Senator Tom Duane's Retirement Shakes Up West Side Political Scene

By Mathew KatzJill Colvin and Andrea Swalec  on June 5, 2012 1:39pm

State Sen. Tom Duane said that Brad Hoylman, pictured at a 2009 rally, would be a
State Sen. Tom Duane said that Brad Hoylman, pictured at a 2009 rally, would be a "great state senator."
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Brad Hoylman

CHELSEA — While few expected State Sen. Tom Duane not to run for re-election in September, the shocking move has the potential to shake up the political balance of the West Side.

Community Board 2 chairman Brad Hoylman told DNAinfo New York that he plans to run for state Senate after Duane praised him as a potential successor.

"I hope to follow in Tom's progressive, activist footsteps and am humbled by his comments," Hoylman said.

"I would be extremely honored to have Tom's support for the State Senate in the newly drawn 27th District."

Hoylman, Duane's heir apparent, would have to give up an expected run for City Council Speaker Christine Quinn's seat in 2013 in order to run for Senate — clearing the way for Corey Johnson, the chairman of Community Board 4, to consolidate support.

"This is a game-changer," said one longtime Democratic political operative who asked not to be named.

"We could soon see Senator Hoylman and Councilman Johnson."

Quinn got her political start managing Duane's 1991 campaign for the City Council seat she now holds.

Hoylman and Johnson are both openly gay, both appeal to similar constituencies, and have deep roots in the West Side's LGBT political machine, as well as connections to both Quinn and Duane. If Hoylman successfully runs for Duane's Senate seat, it would stop any vote-splitting between the two candidates, something that many Democrats feared.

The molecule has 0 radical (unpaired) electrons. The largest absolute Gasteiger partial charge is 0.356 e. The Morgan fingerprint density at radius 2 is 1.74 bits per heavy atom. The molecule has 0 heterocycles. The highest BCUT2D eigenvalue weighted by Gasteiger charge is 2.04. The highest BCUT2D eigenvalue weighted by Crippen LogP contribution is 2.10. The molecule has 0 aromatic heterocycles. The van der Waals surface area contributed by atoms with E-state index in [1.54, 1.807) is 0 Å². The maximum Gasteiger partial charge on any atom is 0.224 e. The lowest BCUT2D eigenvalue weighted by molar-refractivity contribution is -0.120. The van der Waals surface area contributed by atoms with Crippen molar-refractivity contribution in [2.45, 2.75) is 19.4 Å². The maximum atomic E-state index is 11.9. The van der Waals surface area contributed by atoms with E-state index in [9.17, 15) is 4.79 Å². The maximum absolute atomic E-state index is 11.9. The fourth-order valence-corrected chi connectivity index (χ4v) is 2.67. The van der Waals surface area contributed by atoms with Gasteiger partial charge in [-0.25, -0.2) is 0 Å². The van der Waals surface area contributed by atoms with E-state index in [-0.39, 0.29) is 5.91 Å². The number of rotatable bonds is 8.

Sources said that many of the party's establishment in the area have begun to coalesce behind Hoylman to represent Chelsea, Hell's Kitchen, Greenwich Village, the Upper West Side and parts of the East Village in the Senate. Hoylman would have to win the Democratic primary on Sept. 13 to move forward.

Duane has all but endorsed the CB2 chair, and said he spoke to Hoylman before making the decision not to run in November.

"I would be proud to be represented by Brad Hoylman," he said at a press conference Monday.

"Whoever is going to represent the 29th District will be a fighter for tenants. I know Brad is a fighter for tenants."

Community Board 4 Chair Corey Johnson has filed paperwork to run for City Council, but hasn't ruled out a run for the state Senate.
Community Board 4 Chair Corey Johnson has filed paperwork to run for City Council, but hasn't ruled out a run for the state Senate.
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DNAinfo/Mathew Katz

Johnson's name has also been raised as a potential candidate for the seat, but he said in a statement that he has not made any decisions yet.

"As many of you know, I have been preparing for a campaign for the City Council seat currently held by Speaker Quinn," he said.

"I will be weighing this decision very carefully in the coming days, and will make an announcement in due course. Right now, however, I ask that we lay the question aside and instead focus on honoring a true leader and pioneer, Sen. Tom Duane."

Assemblyman Brian Kavanagh is also seriously interested in the seat, sources said, but has not received the level of party support that Hoylman has seen.

Several others named as potential successors for Duane have already taken their hats out of the ring, including City Councilwoman Gale Brewer, who does not live in Duane's district, and Councilman Dan Garodnick.

"Dan is focused on his 2013 campaign for comptroller and continuing to serve his East Side constituents," a campaign spokesman said.

Councilwoman Rosie Mendez also decided not to run, preferring to remain in the City Council.

"While I would consider it a profound honor to follow in his footsteps at the state level, my heart and my mission remain District 2 driven," she said in a statement.

"I am personally choosing to remain in Tom’s first legislative home, the New York City Council."

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